Full Moon Entertainment was a titan of the video era. From Mom & Pop stores to the local supermarket, wherever you could rent a movie, you would find Full Moon. Even casual fans of the studio—of movies like Castle Freak and Doctor Mordrid, franchises like Puppet Master, Trancers, Subspecies, The Gingerdead Man and too many more to name—know that it’s had a rocky history. Even if they’re not aware of the several bankruptcies, most fans have sat through VideoZones and at least gotten excited for a few movies that never actually came out.
As a pretty die-hard fan of the Full Moon, particularly the early days, the only thing I wanted going into this book was to be surprised. And I’m happy to report that I was. It Came From the Video Aisle leaves virtually no stone unturned. If there’s anything that gets brushed over, it’s only because of the sheer volume of Full Moon’s output. There is a lot to cover and the book does its best to tackle absolutely all of it, from the establishment of the company in 1988 all the way up to now.
The story of Full Moon is as much—if not more so—a story of financial ups and downs as much as it is a story of the creation of iconic B-Movies. This is an area in which the book really shines, doing its best to explain how the deal with Paramount ended, why Full Moon’s output became so cheap during the Kushner-Locke era compared to the things they had done in the past and how they were able to make an extremely modest comeback (so to speak) with Full Moon Features in the mid-2000s.
Without a doubt, my favorite parts of the book are the interviews. There’s no better way to gain perspective about something than to hear it directly from someone who was in the trenches. There are tons of interviews in this book with tons of different opinions. Some are people I’ve seen several interviews with before, but they come across as much more blunt and forward than I’ve seen in the past. For example, it’s a little like finding out there’s no Santa Claus for David Schmoeller to finally come out and say that he’s ashamed of Puppet Master on virtually every conceivable level, but I’m glad he finally said it, at the same time.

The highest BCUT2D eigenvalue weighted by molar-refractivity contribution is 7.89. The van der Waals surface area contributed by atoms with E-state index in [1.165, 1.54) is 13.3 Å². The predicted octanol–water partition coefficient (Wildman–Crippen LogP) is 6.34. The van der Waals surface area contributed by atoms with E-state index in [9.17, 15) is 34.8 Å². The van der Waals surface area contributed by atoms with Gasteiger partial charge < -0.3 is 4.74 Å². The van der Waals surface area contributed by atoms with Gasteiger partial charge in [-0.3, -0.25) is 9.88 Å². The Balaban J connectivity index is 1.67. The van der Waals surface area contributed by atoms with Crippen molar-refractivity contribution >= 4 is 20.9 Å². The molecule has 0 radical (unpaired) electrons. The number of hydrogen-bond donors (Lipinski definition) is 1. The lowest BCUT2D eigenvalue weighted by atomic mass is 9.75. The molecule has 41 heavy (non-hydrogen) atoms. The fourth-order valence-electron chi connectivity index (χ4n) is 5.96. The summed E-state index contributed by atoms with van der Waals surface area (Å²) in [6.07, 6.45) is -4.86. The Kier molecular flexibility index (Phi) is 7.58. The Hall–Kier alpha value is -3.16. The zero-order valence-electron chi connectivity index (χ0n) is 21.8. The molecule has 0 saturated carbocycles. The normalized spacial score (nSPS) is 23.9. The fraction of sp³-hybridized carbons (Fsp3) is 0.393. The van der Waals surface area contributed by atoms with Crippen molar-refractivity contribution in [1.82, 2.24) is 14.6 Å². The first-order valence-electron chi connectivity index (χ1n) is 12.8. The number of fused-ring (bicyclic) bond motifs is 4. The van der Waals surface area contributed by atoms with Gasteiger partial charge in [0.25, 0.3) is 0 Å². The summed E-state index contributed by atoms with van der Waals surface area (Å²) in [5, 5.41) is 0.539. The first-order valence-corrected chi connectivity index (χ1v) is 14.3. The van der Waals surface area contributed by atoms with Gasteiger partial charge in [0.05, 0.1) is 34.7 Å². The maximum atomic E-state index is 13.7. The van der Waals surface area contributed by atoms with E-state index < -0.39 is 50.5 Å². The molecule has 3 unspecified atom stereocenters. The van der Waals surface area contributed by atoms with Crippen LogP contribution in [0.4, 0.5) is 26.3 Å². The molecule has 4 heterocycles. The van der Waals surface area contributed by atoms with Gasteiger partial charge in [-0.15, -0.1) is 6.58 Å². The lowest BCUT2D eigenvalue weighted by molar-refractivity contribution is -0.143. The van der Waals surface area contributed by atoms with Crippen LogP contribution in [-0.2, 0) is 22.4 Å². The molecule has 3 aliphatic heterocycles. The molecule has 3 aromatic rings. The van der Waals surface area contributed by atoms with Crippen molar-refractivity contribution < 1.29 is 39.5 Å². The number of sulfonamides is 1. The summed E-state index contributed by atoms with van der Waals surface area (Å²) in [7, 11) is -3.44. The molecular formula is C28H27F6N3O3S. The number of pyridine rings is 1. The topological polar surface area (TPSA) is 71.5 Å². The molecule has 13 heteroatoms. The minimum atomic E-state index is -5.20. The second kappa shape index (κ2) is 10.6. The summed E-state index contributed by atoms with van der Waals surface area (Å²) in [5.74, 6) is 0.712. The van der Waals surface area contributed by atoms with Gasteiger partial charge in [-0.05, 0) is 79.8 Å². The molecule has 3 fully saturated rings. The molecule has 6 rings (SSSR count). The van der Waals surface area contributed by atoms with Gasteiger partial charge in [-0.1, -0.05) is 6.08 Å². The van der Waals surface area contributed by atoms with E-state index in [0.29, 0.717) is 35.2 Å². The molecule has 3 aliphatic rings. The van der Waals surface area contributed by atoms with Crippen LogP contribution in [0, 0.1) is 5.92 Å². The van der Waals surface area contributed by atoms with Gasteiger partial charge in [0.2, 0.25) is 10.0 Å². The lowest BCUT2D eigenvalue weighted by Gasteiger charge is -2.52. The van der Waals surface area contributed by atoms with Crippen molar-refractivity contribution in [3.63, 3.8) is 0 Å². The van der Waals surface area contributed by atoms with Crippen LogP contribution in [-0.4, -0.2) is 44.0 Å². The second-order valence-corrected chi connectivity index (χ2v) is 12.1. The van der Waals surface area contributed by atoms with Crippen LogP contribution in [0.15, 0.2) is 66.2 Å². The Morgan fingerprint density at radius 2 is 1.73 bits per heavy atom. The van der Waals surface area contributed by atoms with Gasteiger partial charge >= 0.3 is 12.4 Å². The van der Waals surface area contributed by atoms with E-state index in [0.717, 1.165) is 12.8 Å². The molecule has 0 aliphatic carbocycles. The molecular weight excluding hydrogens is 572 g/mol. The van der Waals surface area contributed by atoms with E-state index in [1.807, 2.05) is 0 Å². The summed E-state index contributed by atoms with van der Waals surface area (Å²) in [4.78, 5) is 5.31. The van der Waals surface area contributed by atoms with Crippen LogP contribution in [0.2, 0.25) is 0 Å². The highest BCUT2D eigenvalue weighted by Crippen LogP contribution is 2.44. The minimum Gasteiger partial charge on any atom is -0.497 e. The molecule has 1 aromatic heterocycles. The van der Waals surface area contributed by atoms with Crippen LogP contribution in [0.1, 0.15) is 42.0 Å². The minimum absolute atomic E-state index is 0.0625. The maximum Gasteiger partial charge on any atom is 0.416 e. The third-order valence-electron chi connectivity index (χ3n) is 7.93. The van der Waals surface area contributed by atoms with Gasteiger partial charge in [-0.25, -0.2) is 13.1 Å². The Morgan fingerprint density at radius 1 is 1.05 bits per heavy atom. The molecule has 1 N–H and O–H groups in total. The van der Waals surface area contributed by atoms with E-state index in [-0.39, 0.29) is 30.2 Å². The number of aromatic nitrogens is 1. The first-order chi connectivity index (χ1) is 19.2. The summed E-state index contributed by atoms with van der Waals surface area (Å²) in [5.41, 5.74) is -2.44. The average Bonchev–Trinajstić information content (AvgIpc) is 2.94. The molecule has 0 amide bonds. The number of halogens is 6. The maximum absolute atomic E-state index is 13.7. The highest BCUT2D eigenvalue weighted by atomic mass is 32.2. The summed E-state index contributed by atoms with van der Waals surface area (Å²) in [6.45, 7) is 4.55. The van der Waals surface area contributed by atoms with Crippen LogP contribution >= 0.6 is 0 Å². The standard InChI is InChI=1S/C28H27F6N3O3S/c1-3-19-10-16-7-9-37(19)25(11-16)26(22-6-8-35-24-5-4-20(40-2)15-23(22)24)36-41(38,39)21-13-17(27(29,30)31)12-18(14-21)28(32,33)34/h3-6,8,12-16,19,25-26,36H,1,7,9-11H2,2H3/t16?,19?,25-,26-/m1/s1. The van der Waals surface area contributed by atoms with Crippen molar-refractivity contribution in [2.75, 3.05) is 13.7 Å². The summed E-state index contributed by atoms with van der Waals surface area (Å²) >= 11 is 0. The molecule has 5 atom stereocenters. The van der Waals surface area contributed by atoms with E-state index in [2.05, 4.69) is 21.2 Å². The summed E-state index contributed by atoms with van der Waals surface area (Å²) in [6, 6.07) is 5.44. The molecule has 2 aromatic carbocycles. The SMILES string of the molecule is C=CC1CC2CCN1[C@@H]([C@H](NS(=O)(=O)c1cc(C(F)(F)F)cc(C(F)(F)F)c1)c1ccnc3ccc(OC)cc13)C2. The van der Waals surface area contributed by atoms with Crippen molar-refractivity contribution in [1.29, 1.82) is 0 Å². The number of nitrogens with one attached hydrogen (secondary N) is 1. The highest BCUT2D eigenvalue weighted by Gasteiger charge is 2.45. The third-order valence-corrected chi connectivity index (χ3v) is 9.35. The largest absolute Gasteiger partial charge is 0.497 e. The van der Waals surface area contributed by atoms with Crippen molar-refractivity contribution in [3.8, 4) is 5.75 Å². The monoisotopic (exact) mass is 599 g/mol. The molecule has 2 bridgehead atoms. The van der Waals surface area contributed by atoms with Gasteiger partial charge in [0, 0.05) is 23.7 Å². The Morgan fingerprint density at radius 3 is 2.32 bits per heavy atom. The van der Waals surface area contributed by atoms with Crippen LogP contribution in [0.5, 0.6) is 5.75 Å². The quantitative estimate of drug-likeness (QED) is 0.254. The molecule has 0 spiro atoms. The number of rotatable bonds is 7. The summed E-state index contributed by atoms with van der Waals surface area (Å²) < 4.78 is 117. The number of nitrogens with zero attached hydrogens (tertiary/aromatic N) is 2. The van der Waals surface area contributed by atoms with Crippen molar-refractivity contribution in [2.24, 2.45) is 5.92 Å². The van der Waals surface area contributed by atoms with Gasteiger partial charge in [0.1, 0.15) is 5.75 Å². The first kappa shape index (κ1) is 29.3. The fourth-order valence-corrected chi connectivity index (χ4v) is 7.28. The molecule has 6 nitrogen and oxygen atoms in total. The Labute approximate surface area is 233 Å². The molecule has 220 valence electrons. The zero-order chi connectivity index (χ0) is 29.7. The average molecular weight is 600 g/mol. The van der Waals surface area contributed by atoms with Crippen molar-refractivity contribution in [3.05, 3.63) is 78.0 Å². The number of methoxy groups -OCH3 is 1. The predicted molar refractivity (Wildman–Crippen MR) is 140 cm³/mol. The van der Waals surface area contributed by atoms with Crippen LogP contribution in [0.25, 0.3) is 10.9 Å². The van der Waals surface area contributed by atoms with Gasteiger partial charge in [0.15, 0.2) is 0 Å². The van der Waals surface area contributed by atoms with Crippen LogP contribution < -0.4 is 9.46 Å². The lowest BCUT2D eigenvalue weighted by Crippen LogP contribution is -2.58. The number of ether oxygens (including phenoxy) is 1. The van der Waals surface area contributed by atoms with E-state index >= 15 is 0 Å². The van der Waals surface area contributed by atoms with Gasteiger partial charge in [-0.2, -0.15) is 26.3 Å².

Maybe more exciting are all the interviews I’d never seen, some I thought I never even would see, like Benjamin Carr who wrote most of Full Moon’s films during the late-nineties Kushner-Locke era. It was also great to see Dave Parker, who’s gone onto some bigger success in the genre with The Hills Run Red and Tales of Halloween since his Full Moon directorial debut The Dead Hate the Living—open up about his time at Full Moon. Jay Woelfel also expands on the trilogy of scrapped Puppet Master films he wrote with Parker titled Puppet Wars.
As someone who got excited by that tease for Puppet Wars in the VIdeoZone for Puppet Master 5, hell, even as someone who’s read all three of those scripts, I’ve always wanted to known what happened. How close did they come to happening? Why did they fall apart? And Woelfel goes through those things in some detail, which I was very happy to see.
If there’s any fault to the book it’s simply that there’s so much to cover and that some Full Moon films can only be given a casual mention. But that’s not really a fault at all. The history of the Puppet Master franchise could still easily be its own book. For that matter, any one of these movies could probably have an entire book devoted to their history, particularly the perennially unfinished Primevils. But this is the history of a studio and, as such, it’s as comprehensive—actually, it’s even more comprehensive than anything I ever thought I would see.
If you’re a die-hard, casual or even disgruntled fan of Full Moon, there’s no way you’re going to want to miss this. It’s an informative, sometimes funny and ultimately kind of tragic story of how one independent studio wound up kind of embodying the steady decline of the video era.
WICKED RATING: 8/10